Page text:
25 February 2020


SUBJECTS: Successful Bettina Arndt Senate motion; Peter Dutton and extremist ideologies; ASIO Director General’s Annual Threat Assessment; the rising threat of right-wing extremism; countering violent extremism; foreign interference; ADF Inspector General report. 
PATRICIA KARVELAS, HOST: The Government sided with Labor, One Nation opposed the motion and I am joined now by Shadow Home Affairs Minister Kristina Keneally. Welcome.

KARVELAS: Were you expecting the Government to side with you?
KENEALLY: I was rather hopeful that they would and rather encouraged in recent days by comments from Liberal Senators such as Hollie Hughes and Sarah Henderson that indicated that there were those in the Government who agreed with the view that Senator Wong and I put – that Ms Arndt's comments simply are reckless, they were abhorrent, they don't reflect the values of retaining an Order of Australia honour and I am really pleased that the Senate has expressed this view so comprehensively because I think it shows to the Australian community that we are listening, we are responding, we understand their concerns and I think Patricia it takes us then more broadly to the question of what do we do about the national shame and the national scourge that is domestic violence.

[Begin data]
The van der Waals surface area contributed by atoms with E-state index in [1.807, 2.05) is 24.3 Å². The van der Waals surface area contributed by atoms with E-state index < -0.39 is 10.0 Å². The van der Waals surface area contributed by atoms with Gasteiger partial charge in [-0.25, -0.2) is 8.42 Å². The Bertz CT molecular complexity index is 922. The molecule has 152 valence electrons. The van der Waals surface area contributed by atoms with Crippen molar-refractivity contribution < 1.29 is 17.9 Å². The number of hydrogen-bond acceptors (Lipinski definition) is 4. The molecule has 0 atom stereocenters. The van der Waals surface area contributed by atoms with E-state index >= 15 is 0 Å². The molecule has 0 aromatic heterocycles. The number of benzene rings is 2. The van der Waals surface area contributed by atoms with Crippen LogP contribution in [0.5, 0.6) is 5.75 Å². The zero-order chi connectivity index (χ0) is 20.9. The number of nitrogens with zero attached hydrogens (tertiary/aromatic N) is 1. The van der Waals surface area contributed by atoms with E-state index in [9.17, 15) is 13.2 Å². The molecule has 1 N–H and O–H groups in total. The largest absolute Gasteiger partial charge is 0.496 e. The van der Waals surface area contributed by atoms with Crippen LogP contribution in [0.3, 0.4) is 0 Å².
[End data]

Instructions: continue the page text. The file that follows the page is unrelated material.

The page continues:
KARVELAS: But it is just symbolic, right? Because the actual decision rests with the review board so was it to send that message, given it can't actually do anything?
KENEALLY: I wouldn't put it in those terms but that is actually an accurate description. That is, the Senate, you are right, can't strip Ms Bettina Arndt of her Order of Australia, nor is it for us to direct or call directly upon the awards and honours system to make that decision, but we have made very clear in this motion that we do not believe her views are consistent with her retaining that award. We recognise that that award comes with responsibilities and the Senate has expressed quite comprehensively here that we do not believe that Ms Arndt has lived up to those responsibilities.
KARVELAS: Moving on to another issue, I spoke to Peter Dutton a little earlier. I asked him to explain why he brought up this concept of left-wing terrorism when ASIO boss Mike Burgess didn't mention it in those terms in his speech. Peter Dutton defined left-wing terrorism as Islamic terrorism and said there are often complaints when you use the term Islamic terrorism. Do you think that is a fair enough description of what is going on?